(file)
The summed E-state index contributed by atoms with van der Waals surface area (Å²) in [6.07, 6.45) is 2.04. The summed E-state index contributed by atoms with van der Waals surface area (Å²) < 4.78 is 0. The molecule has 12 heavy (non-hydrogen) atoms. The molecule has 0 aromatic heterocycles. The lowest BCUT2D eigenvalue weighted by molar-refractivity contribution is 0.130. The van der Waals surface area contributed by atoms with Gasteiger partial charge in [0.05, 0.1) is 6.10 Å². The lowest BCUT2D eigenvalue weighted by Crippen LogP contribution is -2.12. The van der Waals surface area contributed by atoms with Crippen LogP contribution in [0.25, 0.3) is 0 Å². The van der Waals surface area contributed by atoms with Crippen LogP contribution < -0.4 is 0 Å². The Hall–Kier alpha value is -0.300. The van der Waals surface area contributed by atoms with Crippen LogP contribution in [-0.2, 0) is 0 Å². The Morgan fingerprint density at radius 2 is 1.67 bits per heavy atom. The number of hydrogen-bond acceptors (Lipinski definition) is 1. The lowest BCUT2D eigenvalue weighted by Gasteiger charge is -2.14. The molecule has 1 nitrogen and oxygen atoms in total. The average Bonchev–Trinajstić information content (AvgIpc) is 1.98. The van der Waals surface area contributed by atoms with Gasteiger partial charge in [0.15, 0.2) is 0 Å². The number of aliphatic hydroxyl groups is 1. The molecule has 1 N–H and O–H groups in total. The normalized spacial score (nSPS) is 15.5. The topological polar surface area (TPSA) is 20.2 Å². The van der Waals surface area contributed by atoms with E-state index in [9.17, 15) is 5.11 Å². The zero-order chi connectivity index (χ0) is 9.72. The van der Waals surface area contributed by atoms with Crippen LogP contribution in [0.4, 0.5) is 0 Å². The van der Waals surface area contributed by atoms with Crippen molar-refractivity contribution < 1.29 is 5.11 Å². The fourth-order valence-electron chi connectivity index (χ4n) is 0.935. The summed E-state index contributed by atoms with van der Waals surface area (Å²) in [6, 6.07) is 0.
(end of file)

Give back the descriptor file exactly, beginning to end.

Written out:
The summed E-state index contributed by atoms with van der Waals surface area (Å²) in [6.07, 6.45) is 2.04. The summed E-state index contributed by atoms with van der Waals surface area (Å²) < 4.78 is 0. The molecule has 12 heavy (non-hydrogen) atoms. The molecule has 0 aromatic heterocycles. The lowest BCUT2D eigenvalue weighted by molar-refractivity contribution is 0.130. The van der Waals surface area contributed by atoms with Gasteiger partial charge in [0.05, 0.1) is 6.10 Å². The lowest BCUT2D eigenvalue weighted by Crippen LogP contribution is -2.12. The van der Waals surface area contributed by atoms with Crippen LogP contribution in [0.25, 0.3) is 0 Å². The van der Waals surface area contributed by atoms with Crippen LogP contribution < -0.4 is 0 Å². The Hall–Kier alpha value is -0.300. The van der Waals surface area contributed by atoms with Crippen LogP contribution in [-0.2, 0) is 0 Å². The Morgan fingerprint density at radius 2 is 1.67 bits per heavy atom. The number of hydrogen-bond acceptors (Lipinski definition) is 1. The lowest BCUT2D eigenvalue weighted by Gasteiger charge is -2.14. The molecule has 1 nitrogen and oxygen atoms in total. The average Bonchev–Trinajstić information content (AvgIpc) is 1.98. The van der Waals surface area contributed by atoms with Gasteiger partial charge in [0.15, 0.2) is 0 Å². The number of aliphatic hydroxyl groups is 1. The molecule has 1 N–H and O–H groups in total. The normalized spacial score (nSPS) is 15.5. The topological polar surface area (TPSA) is 20.2 Å². The van der Waals surface area contributed by atoms with E-state index in [9.17, 15) is 5.11 Å². The zero-order chi connectivity index (χ0) is 9.72. The van der Waals surface area contributed by atoms with Crippen LogP contribution in [0.4, 0.5) is 0 Å². The van der Waals surface area contributed by atoms with Crippen molar-refractivity contribution < 1.29 is 5.11 Å². The fourth-order valence-electron chi connectivity index (χ4n) is 0.935. The summed E-state index contributed by atoms with van der Waals surface area (Å²) in [6, 6.07) is 0.